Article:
European Refugee Crisis – The Anatomy of a Coverup

Advertisements

Good News

Dear MoveOn member,

At 3:48 p.m. today, sitting in the third row of the gallery overlooking the U.S. Senate floor, I watched 42 lawmakers—almost every Democrat and independent in the Senate—walk up to the podium, thrust out a thumbs-down to vote “no”—and take our country off the path to war.

There’s no cheering allowed in the Senate. So I had to hold it in.

But now I can finally let it out: WOOOOOOOOOOOOOOO!!!!

Today, we did it. The other side had tens of millions of dollars. Our side had millions of people. The other side had TV ads. We had facts. The other side had fear. We had courage.

Sure, the Republicans will keep trying to undercut the Iran deal, just like they voted 60 times to repeal Obamacare. But today, with this vote, we made crystal clear that they’re going to lose—and the defenders of diplomacy and security are going to win. Because of that, America is stronger, and the world is a safer place.

To be honest, I’m still pinching myself. Did this really happen?

Not long ago, it seemed like a very long shot that the Iran deal would survive. Republicans would be united, the prediction went, and Democrats would be divided. The bill to torpedo the deal would sail through the House, through the Senate—and then, President Obama’s veto would be overridden by supermajorities in both houses.

But then the wind changed.

Through July, through August, we organized. Tens of thousands of MoveOn members and our friends made phone calls, visited their members of Congress, and spoke up at town halls. We signed petitions, chipped in for billboards and field organizers, and organized vigils—including more than 200 events just tonight.1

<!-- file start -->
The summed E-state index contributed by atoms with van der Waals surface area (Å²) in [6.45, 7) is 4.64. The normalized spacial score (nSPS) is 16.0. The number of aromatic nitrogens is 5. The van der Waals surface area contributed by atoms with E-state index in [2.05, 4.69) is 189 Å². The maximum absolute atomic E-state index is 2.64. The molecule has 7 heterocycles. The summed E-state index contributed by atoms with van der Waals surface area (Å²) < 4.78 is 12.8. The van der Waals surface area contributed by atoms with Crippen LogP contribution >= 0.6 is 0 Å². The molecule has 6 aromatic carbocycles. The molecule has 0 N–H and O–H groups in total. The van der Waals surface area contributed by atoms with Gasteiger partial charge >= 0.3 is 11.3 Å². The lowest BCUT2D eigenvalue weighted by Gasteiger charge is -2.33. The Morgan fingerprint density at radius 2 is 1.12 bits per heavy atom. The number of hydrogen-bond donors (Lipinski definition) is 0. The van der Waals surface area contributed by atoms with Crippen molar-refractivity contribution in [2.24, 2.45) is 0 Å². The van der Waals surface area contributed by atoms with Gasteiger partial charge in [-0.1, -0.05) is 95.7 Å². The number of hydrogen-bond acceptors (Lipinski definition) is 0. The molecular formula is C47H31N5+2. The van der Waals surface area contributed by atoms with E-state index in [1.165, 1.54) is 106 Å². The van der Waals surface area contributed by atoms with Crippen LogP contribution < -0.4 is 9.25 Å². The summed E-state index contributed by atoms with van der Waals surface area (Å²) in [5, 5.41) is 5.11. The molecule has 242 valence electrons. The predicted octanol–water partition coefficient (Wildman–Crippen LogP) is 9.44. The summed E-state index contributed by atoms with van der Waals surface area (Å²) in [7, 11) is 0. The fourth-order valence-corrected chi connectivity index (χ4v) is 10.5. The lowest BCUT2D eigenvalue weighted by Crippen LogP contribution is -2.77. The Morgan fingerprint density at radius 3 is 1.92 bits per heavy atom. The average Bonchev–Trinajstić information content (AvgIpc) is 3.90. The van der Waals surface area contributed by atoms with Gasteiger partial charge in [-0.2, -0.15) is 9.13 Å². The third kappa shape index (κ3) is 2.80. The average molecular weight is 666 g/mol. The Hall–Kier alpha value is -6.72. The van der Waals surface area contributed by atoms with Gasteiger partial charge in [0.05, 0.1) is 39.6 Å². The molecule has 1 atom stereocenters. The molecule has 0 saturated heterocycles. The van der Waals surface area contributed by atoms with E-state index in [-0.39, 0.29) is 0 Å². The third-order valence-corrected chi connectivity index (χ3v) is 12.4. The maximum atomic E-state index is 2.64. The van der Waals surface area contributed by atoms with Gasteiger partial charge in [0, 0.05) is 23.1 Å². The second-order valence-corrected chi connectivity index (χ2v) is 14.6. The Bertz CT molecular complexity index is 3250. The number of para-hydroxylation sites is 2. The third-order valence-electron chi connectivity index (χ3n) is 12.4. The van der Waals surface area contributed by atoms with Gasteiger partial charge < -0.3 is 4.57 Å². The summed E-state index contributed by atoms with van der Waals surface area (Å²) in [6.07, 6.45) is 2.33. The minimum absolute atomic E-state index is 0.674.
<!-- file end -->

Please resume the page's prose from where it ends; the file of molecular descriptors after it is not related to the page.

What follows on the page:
Republicans had hoped that this summer would be like the summer of 2009, when rampaging Tea Partiers terrified Democrats and emboldened the most extreme Republicans. Instead, voices of reason and peace and diplomacy rose above the shouts on the other side.

And one after another, instead of rushing in fear to oppose the Iran deal, Democrats in Congress actually took the time to read it, to ask questions, to listen to scientists and veterans and faith leaders, to constituents, and to their consciences. Israeli security experts explained why they supported the deal. Ambassadors from allied countries made their case. Democratic leaders in both houses—including Senators Durbin, Reid, and Murphy, and Representatives Pelosi, Schakowsky, Lee, Doggett, Price, and so many others—reminded their colleagues that this was one of the most important votes of their careers, and not one to be taken lightly.

And in the last two weeks, right up to the last moment, the trickle of support for the deal became a flood. We won the cloture vote in the Senate today.2 And enough Democrats have announced their support for the deal to sustain a veto in the House. Republicans may try more shenanigans—we’ll have to be vigilant—but there’s no going back.